In the process, interviewees can discover more about themselves. Once, when Louise was working as a recruitment consultant, a senior executive blustered into her office having just been made redundant at 55, saying that that no interview she could put him through would be worthwhile. “It’s obvious!” he declared. She interviewed him using Clean questions, directing his attention precisely to make sure he explored key issues. Ten minutes in, he admitted: “You know, it’s not that obvious, is it?” And when his time was up, an hour of Clean questions later, he said: “I’ve never been through such a tough interview.”

He now has a new senior executive role in the industry and has stayed in touch with Louise, frequently asking her to conduct supplementary interviews of potential senior recruits. She explained: “I’ll often be working with metaphor: ‘When you are in a team working at your best, you are like what?’ The metaphor brings out real preferences, rather than statements like: ‘I am a good team player’, and you can take the metaphor data and compare and contrast with the competency ratings and prospective colleagues’ impressions going to work in the environment we are recruiting for. A Clean interview makes the whole thing more rounded than the standard recruiting process.”


There’s more to a successful hire than an excellent standard interview. And, at the same time, the benefits of filling key roles with effective executives extend beyond the benefits to the individual and their team. The entire company can benefit from a great person doing exactly the right job for them.

Case Study: Using Clean for faster meetings


A large, publicly-funded civil engineering project, which had lasted four years and involved partner organisations from five different countries, was drawing to a close. In order to extract maximum benefit from the experience, a one-day evaluation meeting was arranged, involving around three dozen participants. They came from various organisations, ranged from administrators to professors, and had a variety of home languages. The challenge was to quickly and efficiently look back at the results of the project, and draw out relevant lessons.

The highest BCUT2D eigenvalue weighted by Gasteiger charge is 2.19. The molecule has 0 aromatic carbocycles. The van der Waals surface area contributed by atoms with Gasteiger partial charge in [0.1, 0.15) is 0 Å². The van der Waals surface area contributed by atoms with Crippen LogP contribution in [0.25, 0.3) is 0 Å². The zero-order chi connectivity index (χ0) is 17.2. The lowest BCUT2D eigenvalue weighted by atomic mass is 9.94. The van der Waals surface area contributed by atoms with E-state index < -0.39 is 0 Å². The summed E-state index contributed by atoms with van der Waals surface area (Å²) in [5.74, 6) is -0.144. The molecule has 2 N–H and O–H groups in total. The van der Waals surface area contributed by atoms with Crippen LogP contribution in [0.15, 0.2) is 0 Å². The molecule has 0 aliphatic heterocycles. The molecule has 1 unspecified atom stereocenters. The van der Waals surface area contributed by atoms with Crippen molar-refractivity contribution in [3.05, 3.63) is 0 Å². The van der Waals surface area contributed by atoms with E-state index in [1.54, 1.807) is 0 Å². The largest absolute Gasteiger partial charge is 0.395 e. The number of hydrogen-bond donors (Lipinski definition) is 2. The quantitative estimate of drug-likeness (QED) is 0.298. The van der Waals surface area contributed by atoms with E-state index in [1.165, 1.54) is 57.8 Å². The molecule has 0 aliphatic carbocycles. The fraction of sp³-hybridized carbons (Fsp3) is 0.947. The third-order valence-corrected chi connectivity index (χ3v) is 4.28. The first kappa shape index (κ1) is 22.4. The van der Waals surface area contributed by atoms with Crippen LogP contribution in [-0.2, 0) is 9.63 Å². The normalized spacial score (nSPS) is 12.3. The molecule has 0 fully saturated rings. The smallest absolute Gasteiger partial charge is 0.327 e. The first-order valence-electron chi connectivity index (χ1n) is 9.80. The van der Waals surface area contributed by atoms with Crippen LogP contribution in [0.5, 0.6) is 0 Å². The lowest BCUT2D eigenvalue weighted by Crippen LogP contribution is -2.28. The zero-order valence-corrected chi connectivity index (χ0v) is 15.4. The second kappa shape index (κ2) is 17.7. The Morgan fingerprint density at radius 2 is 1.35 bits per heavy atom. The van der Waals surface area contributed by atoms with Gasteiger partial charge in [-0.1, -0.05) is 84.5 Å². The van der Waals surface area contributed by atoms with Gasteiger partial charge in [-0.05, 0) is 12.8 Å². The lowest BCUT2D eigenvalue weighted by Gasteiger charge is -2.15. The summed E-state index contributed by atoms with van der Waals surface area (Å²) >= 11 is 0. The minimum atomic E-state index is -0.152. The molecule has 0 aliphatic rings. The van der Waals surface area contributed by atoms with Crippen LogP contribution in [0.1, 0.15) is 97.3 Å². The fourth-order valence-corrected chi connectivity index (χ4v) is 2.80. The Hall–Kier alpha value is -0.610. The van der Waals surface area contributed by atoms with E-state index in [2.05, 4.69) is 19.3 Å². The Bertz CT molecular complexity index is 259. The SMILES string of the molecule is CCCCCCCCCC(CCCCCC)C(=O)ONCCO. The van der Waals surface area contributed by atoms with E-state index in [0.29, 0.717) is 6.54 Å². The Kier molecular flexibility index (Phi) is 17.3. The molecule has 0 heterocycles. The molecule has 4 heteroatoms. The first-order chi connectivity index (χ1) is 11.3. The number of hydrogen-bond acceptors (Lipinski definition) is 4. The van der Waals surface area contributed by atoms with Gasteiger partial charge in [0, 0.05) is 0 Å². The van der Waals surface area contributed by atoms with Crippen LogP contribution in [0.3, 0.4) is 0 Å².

Several facilitators were involved in the event, only some of whom were trained in Clean. This provided lead facilitator Annemiek van Helsdingen with an ideal opportunity to compare Clean- and less-Clean facilitation styles.

She explained: “We had split the meeting into smaller groups and facilitators were logging key points on flip charts in each group. What I noticed was that my Clean colleague, Lizet van den Berg, was working so much more quickly – about 50% faster.

“She would remember the person’s actual words and write those on the flip chart. Sometimes she would ask a Clean question to clarify something. When group members added remarks, she would check if the remark also needed to be added on the flip-chart (again in exact words). This quickly filters out important and less important contributions.

“In another group they were having a very muddled discussion. The person at the flip chart would try and translate things into his own words and in many cases, the main message of what had been said was then lost. A discussion would go on but things didn’t get any clearer – and so much time was wasted. Being Clean makes life so much easier. It’s the most effective way to ask about what you want to know. You have much higher-quality meetings. They are often quicker, and there’s no way people can escape responsibility – everyone has their share. And when things get tough or challenging, you have a far better chance of sorting it out quickly without any emotional outbursts.”


Compared with the group which experienced ‘ordinary’ facilitation, the group which had been facilitated Cleanly felt they had been listened to more carefully, and that their views had been faithfully recorded. A larger number of people were able to make a considered contribution in the allotted time.

Case study: Building trust


A department within the Dutch police force was obliged to act when a survey revealed that staff had a very low level of trust in their managers. After a round of meetings, poor communication was identified as a major issue.

Clean intervention

How could the managers and team leaders change their communication style to help them build trust again? Over five half-day sessions, they were introduced to the principles of Clean and trained in Clean questioning and listening skills.  As the impact of this work became clear, the project was extended and a group of staff received similar training.

Consultant Annemiek van Helsdingen (of consultancy ‘Gewoon aan de slag’ based in Amersfoort, Holland) explained that she and Wendy Nieuwland chose to use Clean techniques because a lack of ‘being heard seemed to be at the core of the problem. People were not being treated as individuals – managers and staff believed that everyone thought in the same way, and that whatever was true for one was true for all.